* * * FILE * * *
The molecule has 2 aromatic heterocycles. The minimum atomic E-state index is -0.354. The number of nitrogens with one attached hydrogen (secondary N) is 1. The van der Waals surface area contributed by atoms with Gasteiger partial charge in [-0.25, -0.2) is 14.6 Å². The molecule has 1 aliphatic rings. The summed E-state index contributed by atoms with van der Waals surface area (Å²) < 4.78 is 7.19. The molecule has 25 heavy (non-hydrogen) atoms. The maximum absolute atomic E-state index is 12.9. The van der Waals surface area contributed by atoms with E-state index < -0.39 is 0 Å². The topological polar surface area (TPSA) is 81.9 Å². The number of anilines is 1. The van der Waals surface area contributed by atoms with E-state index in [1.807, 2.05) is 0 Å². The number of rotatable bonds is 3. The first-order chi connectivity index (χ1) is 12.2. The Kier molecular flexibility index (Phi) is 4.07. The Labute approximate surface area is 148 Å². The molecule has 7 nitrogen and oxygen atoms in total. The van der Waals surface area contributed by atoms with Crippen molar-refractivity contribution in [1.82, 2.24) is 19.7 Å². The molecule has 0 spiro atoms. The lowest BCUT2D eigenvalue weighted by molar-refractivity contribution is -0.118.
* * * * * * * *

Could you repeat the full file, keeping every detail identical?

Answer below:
The molecule has 2 aromatic heterocycles. The minimum atomic E-state index is -0.354. The number of nitrogens with one attached hydrogen (secondary N) is 1. The van der Waals surface area contributed by atoms with Gasteiger partial charge in [-0.25, -0.2) is 14.6 Å². The molecule has 1 aliphatic rings. The summed E-state index contributed by atoms with van der Waals surface area (Å²) < 4.78 is 7.19. The molecule has 25 heavy (non-hydrogen) atoms. The maximum absolute atomic E-state index is 12.9. The van der Waals surface area contributed by atoms with E-state index < -0.39 is 0 Å². The topological polar surface area (TPSA) is 81.9 Å². The number of anilines is 1. The van der Waals surface area contributed by atoms with E-state index in [1.807, 2.05) is 0 Å². The number of rotatable bonds is 3. The first-order chi connectivity index (χ1) is 12.2. The Kier molecular flexibility index (Phi) is 4.07. The Labute approximate surface area is 148 Å². The molecule has 7 nitrogen and oxygen atoms in total. The van der Waals surface area contributed by atoms with Crippen molar-refractivity contribution in [1.82, 2.24) is 19.7 Å². The molecule has 0 spiro atoms. The lowest BCUT2D eigenvalue weighted by molar-refractivity contribution is -0.118.